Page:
sioux falls, sd
The numbers are up when it comes to school lunch, but this particular number isn't one anybody wants to see. Nearly half of students in South Dakota now qualify for discounted meals.
More than 140,000 students are educated in South Dakota each day. And when it comes to lunch time, more than 40 percent of our state's children qualify for free and reduced price meals.
It's a number that's been climbing for more than 10 years, but took a more dramatic jump in recent years, coinciding with the latest recession.
"We all know that the food costs are rising. We know that utilities are rising. We know the price of gas is rising. So, we are all impacted by a variety of issues that are impacted all over the nation," Sioux Falls School District child nutrition specialist Joni Davis said.
South Dakota's numbers look like this: In 2002, an average of 33 percent of students qualified for free or reduced price meals. At the beginning of the recession, the average was up to 38 percent.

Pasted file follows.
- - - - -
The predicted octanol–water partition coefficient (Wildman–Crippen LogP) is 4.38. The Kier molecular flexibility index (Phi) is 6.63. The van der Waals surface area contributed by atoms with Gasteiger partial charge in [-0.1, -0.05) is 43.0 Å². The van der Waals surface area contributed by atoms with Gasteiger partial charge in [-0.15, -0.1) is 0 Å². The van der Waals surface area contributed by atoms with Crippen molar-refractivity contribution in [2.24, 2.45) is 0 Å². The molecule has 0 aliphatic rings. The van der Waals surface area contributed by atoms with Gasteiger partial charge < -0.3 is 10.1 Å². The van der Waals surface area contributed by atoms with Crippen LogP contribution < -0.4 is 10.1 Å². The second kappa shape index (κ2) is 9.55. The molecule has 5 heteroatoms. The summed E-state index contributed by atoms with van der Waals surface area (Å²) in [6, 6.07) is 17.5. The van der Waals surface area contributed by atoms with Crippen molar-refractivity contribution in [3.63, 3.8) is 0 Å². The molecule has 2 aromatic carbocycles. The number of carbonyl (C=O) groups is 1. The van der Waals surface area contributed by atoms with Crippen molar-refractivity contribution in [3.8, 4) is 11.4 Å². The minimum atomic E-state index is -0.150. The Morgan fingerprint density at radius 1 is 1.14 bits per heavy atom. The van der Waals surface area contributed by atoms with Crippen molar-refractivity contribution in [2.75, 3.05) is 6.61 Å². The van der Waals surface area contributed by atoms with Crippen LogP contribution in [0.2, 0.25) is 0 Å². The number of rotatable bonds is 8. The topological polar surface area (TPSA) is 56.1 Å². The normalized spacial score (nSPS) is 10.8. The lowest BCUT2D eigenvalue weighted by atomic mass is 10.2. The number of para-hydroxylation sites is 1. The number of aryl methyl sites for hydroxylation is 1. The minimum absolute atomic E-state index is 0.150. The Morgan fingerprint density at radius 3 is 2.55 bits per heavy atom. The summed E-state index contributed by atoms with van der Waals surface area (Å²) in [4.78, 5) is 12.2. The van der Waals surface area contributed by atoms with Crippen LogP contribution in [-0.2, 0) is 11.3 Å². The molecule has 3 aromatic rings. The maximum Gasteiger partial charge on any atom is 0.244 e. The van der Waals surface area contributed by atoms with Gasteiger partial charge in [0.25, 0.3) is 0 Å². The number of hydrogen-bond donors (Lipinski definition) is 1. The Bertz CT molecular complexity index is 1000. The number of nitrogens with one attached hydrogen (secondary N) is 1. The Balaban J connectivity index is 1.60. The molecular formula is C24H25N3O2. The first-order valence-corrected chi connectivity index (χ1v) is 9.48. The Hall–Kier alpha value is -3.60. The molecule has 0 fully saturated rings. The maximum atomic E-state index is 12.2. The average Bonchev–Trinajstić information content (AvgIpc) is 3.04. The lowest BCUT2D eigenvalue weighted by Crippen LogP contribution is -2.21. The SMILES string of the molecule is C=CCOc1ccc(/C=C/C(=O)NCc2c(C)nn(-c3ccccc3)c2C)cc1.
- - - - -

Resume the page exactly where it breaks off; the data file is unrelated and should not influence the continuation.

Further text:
Last year the state topped out at more than 42 percent and officials with the Department of Education expect that number to be even higher in 2012.
In Sioux Falls, the trend is similar. More than 45 percent of students qualify for assistance from the federal meal program.
The Healthy Hunger Free Kids Act of 2010 re-authorized the federal lunch program. The main objective is to make sure all kids have access to the school lunch program.
"Getting something at breakfast and lunch is just critical. Our goal is to make sure that every child is able to succeed in the future at whatever they may challenge or attempt to do," Davis said.
"I like the variety that they have. They introduce a lot of new foods to my children. My children are Native American so they are not used to eating certain kinds of food and since we moved up here, they've tried different kinds of stuff," Sioux Falls parent Holona Romero said.
In addition to tougher economic times for families, Davis predicts the number of children qualifying for assistance is up because the national program uses a new reporting method where the paperwork doesn't need to go home in children's backpacks.
"We have had a larger increase this fall than in the past but I would share with you that one of the reasons is because of the Health Hunger Free Kids Act in 2010. Social Services departments electronically shares information with school districts on families that participate in the SNAPS [Supplemental Nutrition Assistance Program],” Davis said.
And in turn, the federal government reimburses school districts for the free and reduced price meals as laid out in the rules of the national meal program.
Eye on KELOLAND